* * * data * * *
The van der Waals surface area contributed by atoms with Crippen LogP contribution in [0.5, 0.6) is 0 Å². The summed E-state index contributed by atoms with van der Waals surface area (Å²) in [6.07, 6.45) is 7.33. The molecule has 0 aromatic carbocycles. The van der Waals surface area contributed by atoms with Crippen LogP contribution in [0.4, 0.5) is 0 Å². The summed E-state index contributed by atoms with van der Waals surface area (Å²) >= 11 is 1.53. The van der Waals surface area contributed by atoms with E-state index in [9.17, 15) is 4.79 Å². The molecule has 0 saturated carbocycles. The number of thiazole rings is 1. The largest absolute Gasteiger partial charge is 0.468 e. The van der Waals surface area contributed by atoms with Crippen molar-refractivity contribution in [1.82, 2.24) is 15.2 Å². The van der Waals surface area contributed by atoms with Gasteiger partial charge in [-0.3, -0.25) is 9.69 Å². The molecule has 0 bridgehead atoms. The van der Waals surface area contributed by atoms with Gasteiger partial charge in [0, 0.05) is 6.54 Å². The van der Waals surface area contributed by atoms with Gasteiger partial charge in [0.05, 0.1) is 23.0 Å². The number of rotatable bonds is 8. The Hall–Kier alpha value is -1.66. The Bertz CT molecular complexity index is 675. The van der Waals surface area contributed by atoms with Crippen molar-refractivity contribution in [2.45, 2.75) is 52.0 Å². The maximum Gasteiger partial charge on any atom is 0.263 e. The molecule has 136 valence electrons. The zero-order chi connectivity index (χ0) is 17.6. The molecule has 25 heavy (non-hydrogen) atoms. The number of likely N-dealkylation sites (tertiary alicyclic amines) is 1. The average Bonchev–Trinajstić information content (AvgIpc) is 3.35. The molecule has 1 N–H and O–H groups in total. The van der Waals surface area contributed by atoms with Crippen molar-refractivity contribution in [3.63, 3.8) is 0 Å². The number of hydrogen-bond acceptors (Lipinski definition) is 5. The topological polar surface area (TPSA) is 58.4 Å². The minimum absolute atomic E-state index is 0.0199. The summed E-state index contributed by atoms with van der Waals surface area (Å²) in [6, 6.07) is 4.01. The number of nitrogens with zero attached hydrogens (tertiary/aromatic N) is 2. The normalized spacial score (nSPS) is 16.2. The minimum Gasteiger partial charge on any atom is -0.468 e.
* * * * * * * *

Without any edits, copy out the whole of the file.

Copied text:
The van der Waals surface area contributed by atoms with Crippen LogP contribution in [0.5, 0.6) is 0 Å². The summed E-state index contributed by atoms with van der Waals surface area (Å²) in [6.07, 6.45) is 7.33. The molecule has 0 aromatic carbocycles. The van der Waals surface area contributed by atoms with Crippen LogP contribution in [0.4, 0.5) is 0 Å². The summed E-state index contributed by atoms with van der Waals surface area (Å²) >= 11 is 1.53. The van der Waals surface area contributed by atoms with E-state index in [9.17, 15) is 4.79 Å². The molecule has 0 saturated carbocycles. The number of thiazole rings is 1. The largest absolute Gasteiger partial charge is 0.468 e. The van der Waals surface area contributed by atoms with Crippen molar-refractivity contribution in [1.82, 2.24) is 15.2 Å². The van der Waals surface area contributed by atoms with Gasteiger partial charge in [-0.3, -0.25) is 9.69 Å². The molecule has 0 bridgehead atoms. The van der Waals surface area contributed by atoms with Gasteiger partial charge in [0, 0.05) is 6.54 Å². The van der Waals surface area contributed by atoms with Gasteiger partial charge in [0.05, 0.1) is 23.0 Å². The number of rotatable bonds is 8. The Hall–Kier alpha value is -1.66. The Bertz CT molecular complexity index is 675. The van der Waals surface area contributed by atoms with Crippen molar-refractivity contribution in [2.45, 2.75) is 52.0 Å². The maximum Gasteiger partial charge on any atom is 0.263 e. The molecule has 136 valence electrons. The zero-order chi connectivity index (χ0) is 17.6. The molecule has 25 heavy (non-hydrogen) atoms. The number of likely N-dealkylation sites (tertiary alicyclic amines) is 1. The average Bonchev–Trinajstić information content (AvgIpc) is 3.35. The molecule has 1 N–H and O–H groups in total. The van der Waals surface area contributed by atoms with Crippen molar-refractivity contribution in [3.63, 3.8) is 0 Å². The number of hydrogen-bond acceptors (Lipinski definition) is 5. The topological polar surface area (TPSA) is 58.4 Å². The minimum absolute atomic E-state index is 0.0199. The summed E-state index contributed by atoms with van der Waals surface area (Å²) in [6, 6.07) is 4.01. The number of nitrogens with zero attached hydrogens (tertiary/aromatic N) is 2. The normalized spacial score (nSPS) is 16.2. The minimum Gasteiger partial charge on any atom is -0.468 e.